The M&P15-22 also comes with a black cap for the hollow area in the buffer tube.  With the cap in place, there is about 6.5" of potential storage in this area.  If I were to store anything in this area, I would also plan to include some tissues around the items to reduce the rattle.

Figure 28
Smith & Wesson M&P15-22 Review

Figure 29
Smith & Wesson M&P15-22 Review

The buttstock is a very simple collapsible M-4 style buttstock that includes a toe-mounted sling swivel and integral slot to allow attachment of a variety of sling types.  As with nearly all buttstocks of this simple type, there is rattle of the buttstock on the buffer tube.

Figure 30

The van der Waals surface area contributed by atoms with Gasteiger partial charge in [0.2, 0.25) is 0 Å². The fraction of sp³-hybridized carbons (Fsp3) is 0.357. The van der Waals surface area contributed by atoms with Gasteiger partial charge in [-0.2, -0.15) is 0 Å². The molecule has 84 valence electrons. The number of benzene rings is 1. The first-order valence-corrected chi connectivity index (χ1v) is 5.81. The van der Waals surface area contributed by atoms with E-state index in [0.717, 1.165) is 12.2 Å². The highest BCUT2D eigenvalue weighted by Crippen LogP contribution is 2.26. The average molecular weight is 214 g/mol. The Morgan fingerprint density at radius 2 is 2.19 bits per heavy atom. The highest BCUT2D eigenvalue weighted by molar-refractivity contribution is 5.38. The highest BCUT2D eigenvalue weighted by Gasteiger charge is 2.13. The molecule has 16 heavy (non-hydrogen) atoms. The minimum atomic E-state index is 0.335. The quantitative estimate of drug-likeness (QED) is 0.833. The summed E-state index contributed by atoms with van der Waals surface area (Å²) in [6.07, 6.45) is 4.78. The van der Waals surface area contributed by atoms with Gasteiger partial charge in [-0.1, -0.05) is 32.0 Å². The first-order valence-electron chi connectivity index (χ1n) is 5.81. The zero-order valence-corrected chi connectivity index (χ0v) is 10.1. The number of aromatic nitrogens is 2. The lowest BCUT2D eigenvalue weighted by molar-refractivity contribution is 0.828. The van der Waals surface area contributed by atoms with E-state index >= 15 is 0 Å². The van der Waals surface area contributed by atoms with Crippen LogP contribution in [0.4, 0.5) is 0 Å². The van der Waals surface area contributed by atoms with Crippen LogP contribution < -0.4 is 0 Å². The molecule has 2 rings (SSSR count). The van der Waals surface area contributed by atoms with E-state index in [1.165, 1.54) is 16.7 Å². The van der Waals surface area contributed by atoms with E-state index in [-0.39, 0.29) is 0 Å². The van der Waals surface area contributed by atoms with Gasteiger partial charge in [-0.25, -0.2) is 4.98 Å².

Smith & Wesson M&P15-22 Review

Figure 31
Smith & Wesson M&P15-22 Review

Figure 32
Smith & Wesson M&P15-22 Review


Rear Sight

The rear sight is a dual aperture sight that is adjustable in both windage and elevation.  It attaches to a Picatinny rail by a thumb nut on the left side of the sight.  The sight is all metallic with the basic housing being made from aluminum.  Both the windage and elevation adjustment knobs have very positive clicks as you adjust them and the sight is well marked for the direction of adjustment to move the bullet impact.

Figure 33
Smith & Wesson M&P15-22 Review

Figure 34                                                       Figure 35
Smith & Wesson M&P15-22 Review   Smith & Wesson M&P15-22 Review

Figure 36                                                      Figure 37
Smith & Wesson M&P15-22 Review   Smith & Wesson M&P15-22 Review

In the photos below, I took the pictures prior to sighting in the rifle.  The aperture position for windage has no relation to zero in these photos.